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In 2018, Medic Mobile released six significant versions of the core software, developed innovative features and workflows, improved infrastructure and performance dramatically, and launched the Community Health Toolkit (CHT), an open-source community to design, build, deploy, and monitor digital tools for community health. It was an inspiring year as our product evolved to keep pace with the programmatic needs and developments of our partners, making it clear that technology tools are no longer optional; they are integral to delivering care in hard-to-reach settings.

Version 3.0.0 - released in the final quarter of 2018 - was a hallmark achievement for the Medic Mobile team. 3.0.0 contains critical infrastructure improvements that provide better performance, easier software upgrades, and significant cost savings in hosting fees.   

This milestone prepared our team to release our core code and components as the Community Health Application Framework, the technical cornerstone of the CHT. In addition to open-source software frameworks, the CHT includes reference applications and design guides to help partners and users bring the toolkit to their own settings.


In addition to 3.0.0 and frequent minor releases, we released five versions containing key improvements to performance, user experience, and infrastructure. 2.14 included a much-anticipated, user-driven overhaul of the app’s visual experience, with larger font size, improved layout and spacing, and attractive styling for important information such as task due dates and unread messages.

2.15 and 2.16 introduced integrated features to support crucial health system workflows: reporting information about deaths of patients and enabling sophisticated supervision of community health workers. We also developed a new style of writing application code and automated frameworks to test it so that app developers can easily produce high-quality configurations.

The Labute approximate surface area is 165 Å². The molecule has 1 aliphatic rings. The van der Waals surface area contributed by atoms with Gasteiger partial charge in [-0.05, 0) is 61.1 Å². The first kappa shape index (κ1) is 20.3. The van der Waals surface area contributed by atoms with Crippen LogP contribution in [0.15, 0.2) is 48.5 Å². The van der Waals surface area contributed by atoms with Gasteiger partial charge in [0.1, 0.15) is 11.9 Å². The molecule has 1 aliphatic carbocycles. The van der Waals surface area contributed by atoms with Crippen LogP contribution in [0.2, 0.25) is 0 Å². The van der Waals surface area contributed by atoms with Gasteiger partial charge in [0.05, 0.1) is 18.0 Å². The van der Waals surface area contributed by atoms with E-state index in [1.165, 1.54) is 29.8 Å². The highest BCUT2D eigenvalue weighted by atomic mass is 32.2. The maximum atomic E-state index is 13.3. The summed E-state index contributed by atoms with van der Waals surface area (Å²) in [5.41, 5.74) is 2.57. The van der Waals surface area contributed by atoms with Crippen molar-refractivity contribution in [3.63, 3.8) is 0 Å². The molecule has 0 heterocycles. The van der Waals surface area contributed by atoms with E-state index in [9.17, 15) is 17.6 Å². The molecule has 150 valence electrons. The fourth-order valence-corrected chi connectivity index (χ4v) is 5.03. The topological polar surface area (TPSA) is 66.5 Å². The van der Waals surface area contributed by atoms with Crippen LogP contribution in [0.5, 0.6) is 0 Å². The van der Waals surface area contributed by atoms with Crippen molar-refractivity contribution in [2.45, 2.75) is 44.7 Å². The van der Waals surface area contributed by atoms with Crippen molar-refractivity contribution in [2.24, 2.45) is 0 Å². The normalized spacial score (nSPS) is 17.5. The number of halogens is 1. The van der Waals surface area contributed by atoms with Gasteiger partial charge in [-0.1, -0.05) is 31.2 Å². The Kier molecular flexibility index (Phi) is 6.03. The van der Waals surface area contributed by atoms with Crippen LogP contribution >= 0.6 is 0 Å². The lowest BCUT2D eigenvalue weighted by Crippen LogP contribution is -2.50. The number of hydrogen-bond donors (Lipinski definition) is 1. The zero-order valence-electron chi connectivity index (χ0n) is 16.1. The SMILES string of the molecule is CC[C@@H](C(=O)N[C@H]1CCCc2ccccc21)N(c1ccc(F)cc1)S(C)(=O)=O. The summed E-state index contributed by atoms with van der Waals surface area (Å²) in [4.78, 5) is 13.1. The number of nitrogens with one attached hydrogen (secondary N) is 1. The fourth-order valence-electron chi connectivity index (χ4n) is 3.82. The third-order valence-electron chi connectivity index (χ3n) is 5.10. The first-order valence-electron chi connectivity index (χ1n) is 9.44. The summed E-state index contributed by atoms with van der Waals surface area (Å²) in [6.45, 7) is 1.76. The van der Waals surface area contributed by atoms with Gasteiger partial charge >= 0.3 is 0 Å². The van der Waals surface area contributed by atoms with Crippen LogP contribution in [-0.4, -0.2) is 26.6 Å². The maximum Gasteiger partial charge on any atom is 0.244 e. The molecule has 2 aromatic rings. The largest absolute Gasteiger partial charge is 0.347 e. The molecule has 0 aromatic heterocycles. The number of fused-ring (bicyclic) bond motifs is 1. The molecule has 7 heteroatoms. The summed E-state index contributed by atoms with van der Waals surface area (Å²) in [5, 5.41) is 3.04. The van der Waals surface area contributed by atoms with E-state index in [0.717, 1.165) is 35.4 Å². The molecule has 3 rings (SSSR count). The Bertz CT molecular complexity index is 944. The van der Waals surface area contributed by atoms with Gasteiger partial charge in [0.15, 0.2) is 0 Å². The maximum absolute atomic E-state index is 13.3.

2.17 and 2.18 brought innovative feature sets to support universal health coverage (UHC) and the effective use of malaria rapid diagnostic tests (mRDTs) by community health workers. Designed and piloted with our partner Muso in Mali, the UHC features enable CHWs to proactively ensure that households have received at least two visits a month, enabling early detection of major illnesses.

Our Standard package, which contains pre-configured workflows intended to get partners up and running quickly and with remote support, was expanded to include an integrated child health workflow. With thoughtful design and attention, the system now supports integrated postnatal care, immunizations, and malnutrition workflows to better coordinate the health and development needs of early childhood.

Integrations with other tools are an important aspect of digital systems, and in 2018, we continued to make progress towards an integration with DHIS2, the leading district-level data tool used by more than 60 countries in the world. We also led a 3-day hackathon at the OpenMRS Implementers’ conference in Nairobi in December. At the hackathon, we successfully achieved integration between Medic and OpenMRS, passing patient-level data between the two tools.